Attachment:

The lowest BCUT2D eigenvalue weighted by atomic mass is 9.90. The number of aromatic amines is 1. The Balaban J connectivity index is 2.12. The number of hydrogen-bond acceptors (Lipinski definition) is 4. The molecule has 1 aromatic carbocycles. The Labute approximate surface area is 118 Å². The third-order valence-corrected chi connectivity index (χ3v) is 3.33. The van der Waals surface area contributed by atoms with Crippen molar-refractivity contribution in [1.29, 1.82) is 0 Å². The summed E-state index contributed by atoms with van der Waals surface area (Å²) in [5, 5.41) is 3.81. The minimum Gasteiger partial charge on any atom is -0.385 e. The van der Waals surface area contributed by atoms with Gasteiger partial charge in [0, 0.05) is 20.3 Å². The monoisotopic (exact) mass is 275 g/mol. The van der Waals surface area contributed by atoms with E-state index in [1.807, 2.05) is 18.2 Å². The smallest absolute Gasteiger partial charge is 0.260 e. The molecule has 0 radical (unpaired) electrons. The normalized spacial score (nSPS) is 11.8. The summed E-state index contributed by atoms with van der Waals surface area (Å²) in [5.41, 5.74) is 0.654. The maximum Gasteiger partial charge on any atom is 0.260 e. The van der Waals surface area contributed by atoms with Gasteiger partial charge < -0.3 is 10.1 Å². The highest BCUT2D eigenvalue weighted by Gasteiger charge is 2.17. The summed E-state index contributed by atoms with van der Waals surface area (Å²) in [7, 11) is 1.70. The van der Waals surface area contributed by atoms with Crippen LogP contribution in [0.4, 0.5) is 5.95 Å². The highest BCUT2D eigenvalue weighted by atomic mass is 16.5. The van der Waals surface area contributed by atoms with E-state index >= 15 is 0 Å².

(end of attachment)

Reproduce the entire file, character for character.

The lowest BCUT2D eigenvalue weighted by atomic mass is 9.90. The number of aromatic amines is 1. The Balaban J connectivity index is 2.12. The number of hydrogen-bond acceptors (Lipinski definition) is 4. The molecule has 1 aromatic carbocycles. The Labute approximate surface area is 118 Å². The third-order valence-corrected chi connectivity index (χ3v) is 3.33. The van der Waals surface area contributed by atoms with Crippen molar-refractivity contribution in [1.29, 1.82) is 0 Å². The summed E-state index contributed by atoms with van der Waals surface area (Å²) in [5, 5.41) is 3.81. The minimum Gasteiger partial charge on any atom is -0.385 e. The van der Waals surface area contributed by atoms with Gasteiger partial charge in [0, 0.05) is 20.3 Å². The monoisotopic (exact) mass is 275 g/mol. The van der Waals surface area contributed by atoms with E-state index in [1.807, 2.05) is 18.2 Å². The smallest absolute Gasteiger partial charge is 0.260 e. The molecule has 0 radical (unpaired) electrons. The normalized spacial score (nSPS) is 11.8. The summed E-state index contributed by atoms with van der Waals surface area (Å²) in [5.41, 5.74) is 0.654. The maximum Gasteiger partial charge on any atom is 0.260 e. The van der Waals surface area contributed by atoms with Gasteiger partial charge < -0.3 is 10.1 Å². The highest BCUT2D eigenvalue weighted by Gasteiger charge is 2.17. The summed E-state index contributed by atoms with van der Waals surface area (Å²) in [7, 11) is 1.70. The van der Waals surface area contributed by atoms with Crippen LogP contribution in [0.4, 0.5) is 5.95 Å². The highest BCUT2D eigenvalue weighted by atomic mass is 16.5. The van der Waals surface area contributed by atoms with E-state index >= 15 is 0 Å².